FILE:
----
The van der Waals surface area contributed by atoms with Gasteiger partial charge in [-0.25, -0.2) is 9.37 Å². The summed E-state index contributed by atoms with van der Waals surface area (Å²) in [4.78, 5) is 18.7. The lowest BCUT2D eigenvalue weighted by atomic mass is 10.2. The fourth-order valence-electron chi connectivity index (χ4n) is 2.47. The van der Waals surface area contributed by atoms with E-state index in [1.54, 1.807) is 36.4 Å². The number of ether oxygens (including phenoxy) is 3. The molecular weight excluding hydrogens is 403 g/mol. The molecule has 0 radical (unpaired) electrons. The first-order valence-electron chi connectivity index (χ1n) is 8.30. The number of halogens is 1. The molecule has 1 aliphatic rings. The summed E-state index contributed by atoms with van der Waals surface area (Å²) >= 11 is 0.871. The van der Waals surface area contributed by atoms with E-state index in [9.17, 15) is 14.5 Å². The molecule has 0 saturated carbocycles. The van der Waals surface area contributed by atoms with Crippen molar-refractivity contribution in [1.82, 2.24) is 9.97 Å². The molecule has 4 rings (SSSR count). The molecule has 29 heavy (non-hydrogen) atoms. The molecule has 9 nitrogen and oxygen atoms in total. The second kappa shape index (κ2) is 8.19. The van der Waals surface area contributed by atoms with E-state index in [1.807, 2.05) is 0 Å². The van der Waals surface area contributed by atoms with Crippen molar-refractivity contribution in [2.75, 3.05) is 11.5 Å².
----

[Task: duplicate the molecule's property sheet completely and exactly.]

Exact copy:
The van der Waals surface area contributed by atoms with Gasteiger partial charge in [-0.25, -0.2) is 9.37 Å². The summed E-state index contributed by atoms with van der Waals surface area (Å²) in [4.78, 5) is 18.7. The lowest BCUT2D eigenvalue weighted by atomic mass is 10.2. The fourth-order valence-electron chi connectivity index (χ4n) is 2.47. The van der Waals surface area contributed by atoms with E-state index in [1.54, 1.807) is 36.4 Å². The number of ether oxygens (including phenoxy) is 3. The molecular weight excluding hydrogens is 403 g/mol. The molecule has 0 radical (unpaired) electrons. The first-order valence-electron chi connectivity index (χ1n) is 8.30. The number of halogens is 1. The molecule has 1 aliphatic rings. The summed E-state index contributed by atoms with van der Waals surface area (Å²) >= 11 is 0.871. The van der Waals surface area contributed by atoms with E-state index in [9.17, 15) is 14.5 Å². The molecule has 0 saturated carbocycles. The van der Waals surface area contributed by atoms with Crippen molar-refractivity contribution in [1.82, 2.24) is 9.97 Å². The molecule has 4 rings (SSSR count). The molecule has 29 heavy (non-hydrogen) atoms. The molecule has 9 nitrogen and oxygen atoms in total. The second kappa shape index (κ2) is 8.19. The van der Waals surface area contributed by atoms with E-state index in [1.807, 2.05) is 0 Å². The van der Waals surface area contributed by atoms with Crippen molar-refractivity contribution in [2.75, 3.05) is 11.5 Å².